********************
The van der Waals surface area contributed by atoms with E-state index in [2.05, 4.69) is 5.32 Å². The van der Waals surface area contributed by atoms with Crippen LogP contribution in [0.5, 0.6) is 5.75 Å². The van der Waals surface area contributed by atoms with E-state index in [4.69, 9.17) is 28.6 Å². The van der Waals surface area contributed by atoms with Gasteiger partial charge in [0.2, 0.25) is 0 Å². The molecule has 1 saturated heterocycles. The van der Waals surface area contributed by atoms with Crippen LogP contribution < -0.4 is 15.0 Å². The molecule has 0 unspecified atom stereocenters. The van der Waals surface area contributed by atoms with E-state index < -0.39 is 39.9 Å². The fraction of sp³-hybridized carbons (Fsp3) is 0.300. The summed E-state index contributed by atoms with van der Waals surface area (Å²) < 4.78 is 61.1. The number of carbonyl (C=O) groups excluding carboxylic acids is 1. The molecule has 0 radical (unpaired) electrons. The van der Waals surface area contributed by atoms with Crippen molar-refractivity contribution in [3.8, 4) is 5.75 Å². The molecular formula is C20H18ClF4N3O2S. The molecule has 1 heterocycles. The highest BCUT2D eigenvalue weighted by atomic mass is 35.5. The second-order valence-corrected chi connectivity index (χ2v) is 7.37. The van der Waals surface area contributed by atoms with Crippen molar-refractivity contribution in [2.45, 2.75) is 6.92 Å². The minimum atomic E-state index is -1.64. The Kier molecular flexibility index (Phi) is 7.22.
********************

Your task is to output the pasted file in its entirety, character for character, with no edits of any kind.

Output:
The van der Waals surface area contributed by atoms with E-state index in [2.05, 4.69) is 5.32 Å². The van der Waals surface area contributed by atoms with Crippen LogP contribution in [0.5, 0.6) is 5.75 Å². The van der Waals surface area contributed by atoms with E-state index in [4.69, 9.17) is 28.6 Å². The van der Waals surface area contributed by atoms with Gasteiger partial charge in [0.2, 0.25) is 0 Å². The molecule has 1 saturated heterocycles. The van der Waals surface area contributed by atoms with Crippen LogP contribution < -0.4 is 15.0 Å². The molecule has 0 unspecified atom stereocenters. The van der Waals surface area contributed by atoms with E-state index < -0.39 is 39.9 Å². The fraction of sp³-hybridized carbons (Fsp3) is 0.300. The summed E-state index contributed by atoms with van der Waals surface area (Å²) < 4.78 is 61.1. The number of carbonyl (C=O) groups excluding carboxylic acids is 1. The molecule has 0 radical (unpaired) electrons. The van der Waals surface area contributed by atoms with Crippen molar-refractivity contribution in [3.8, 4) is 5.75 Å². The molecular formula is C20H18ClF4N3O2S. The molecule has 1 heterocycles. The highest BCUT2D eigenvalue weighted by atomic mass is 35.5. The second-order valence-corrected chi connectivity index (χ2v) is 7.37. The van der Waals surface area contributed by atoms with Crippen molar-refractivity contribution in [2.45, 2.75) is 6.92 Å². The minimum atomic E-state index is -1.64. The Kier molecular flexibility index (Phi) is 7.22.